One of the least insightful documentaries I've ever seen
What a wasted opportunity! I know you're not supposed to review the movie that could have been, that you should stick to the movie that "is", but here is what is -- this just plain sucks. I expected this doc to offer some insights on the music production process, and contain some intriguing interviews on the give and take between artist and producer. And also, since Lanois is so attuned to mixing, to show something of the give and take between studio engineer and producer.
Aside from a soundbite that Lanois interprets a mixer as a whole other instrument, and a brief dissertation on how the song takes shape not merely from what the musicians play but from the extra materials you have at your disposal and the "feel" and vibe in the studio -- this film's 90 minutes is better spent listening to 'Oh Mercy' or one of the many other fine albums Lanois has produced or co-produced.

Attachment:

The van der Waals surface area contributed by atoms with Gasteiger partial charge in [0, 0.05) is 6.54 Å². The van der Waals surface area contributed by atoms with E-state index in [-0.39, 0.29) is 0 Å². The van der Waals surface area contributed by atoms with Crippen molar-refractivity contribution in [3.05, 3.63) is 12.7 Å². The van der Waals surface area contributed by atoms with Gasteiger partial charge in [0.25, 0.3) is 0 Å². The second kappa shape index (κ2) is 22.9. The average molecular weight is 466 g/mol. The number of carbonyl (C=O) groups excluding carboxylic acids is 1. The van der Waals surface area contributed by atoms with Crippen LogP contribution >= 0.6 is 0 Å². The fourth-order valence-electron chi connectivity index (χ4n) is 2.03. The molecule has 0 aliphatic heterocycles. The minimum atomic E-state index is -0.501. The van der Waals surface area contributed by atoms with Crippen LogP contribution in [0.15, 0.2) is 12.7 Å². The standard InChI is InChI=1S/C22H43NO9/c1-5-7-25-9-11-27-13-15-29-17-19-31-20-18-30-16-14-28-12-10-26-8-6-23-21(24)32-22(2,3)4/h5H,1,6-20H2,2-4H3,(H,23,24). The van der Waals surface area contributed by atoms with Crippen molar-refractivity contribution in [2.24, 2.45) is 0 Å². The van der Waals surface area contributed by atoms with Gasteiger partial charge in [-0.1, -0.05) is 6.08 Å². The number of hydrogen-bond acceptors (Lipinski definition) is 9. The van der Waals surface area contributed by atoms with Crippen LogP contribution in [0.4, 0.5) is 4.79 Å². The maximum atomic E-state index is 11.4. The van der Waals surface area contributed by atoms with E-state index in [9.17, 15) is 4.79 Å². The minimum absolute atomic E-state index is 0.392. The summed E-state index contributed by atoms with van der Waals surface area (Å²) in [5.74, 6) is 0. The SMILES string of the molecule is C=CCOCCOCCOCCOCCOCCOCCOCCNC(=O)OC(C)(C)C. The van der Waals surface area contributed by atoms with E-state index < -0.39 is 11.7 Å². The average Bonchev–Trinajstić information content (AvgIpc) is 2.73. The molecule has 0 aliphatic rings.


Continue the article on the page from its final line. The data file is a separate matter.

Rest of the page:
The look of the film is very disturbing and, at times, intolerable and unwatchable -- an attempted avant garde look that is so behind the times it could have been chopped together mid-70s. The longest interview segments are with Brian Eno, who at one point esoterically conveys some statement about the colours of a tapestry -- colours the film audience cannot even see, because they are either bleached or diluted or non-existent due to the film's look.
The co-directors should feel ashamed that they weren't able to cull together better material, especially from this calibre of subjects. Also, the extended music sequences are so self-indulgent they give new meaning to "art for art's sake". The opening 4 minute shot of a piano piece being played (by Garth Hudson), from one angle -- a piece that is not even that complex or a display Hudson's obvious talent -- is indicative of the rest of the movie's musical sequences. Embark at your own risk.
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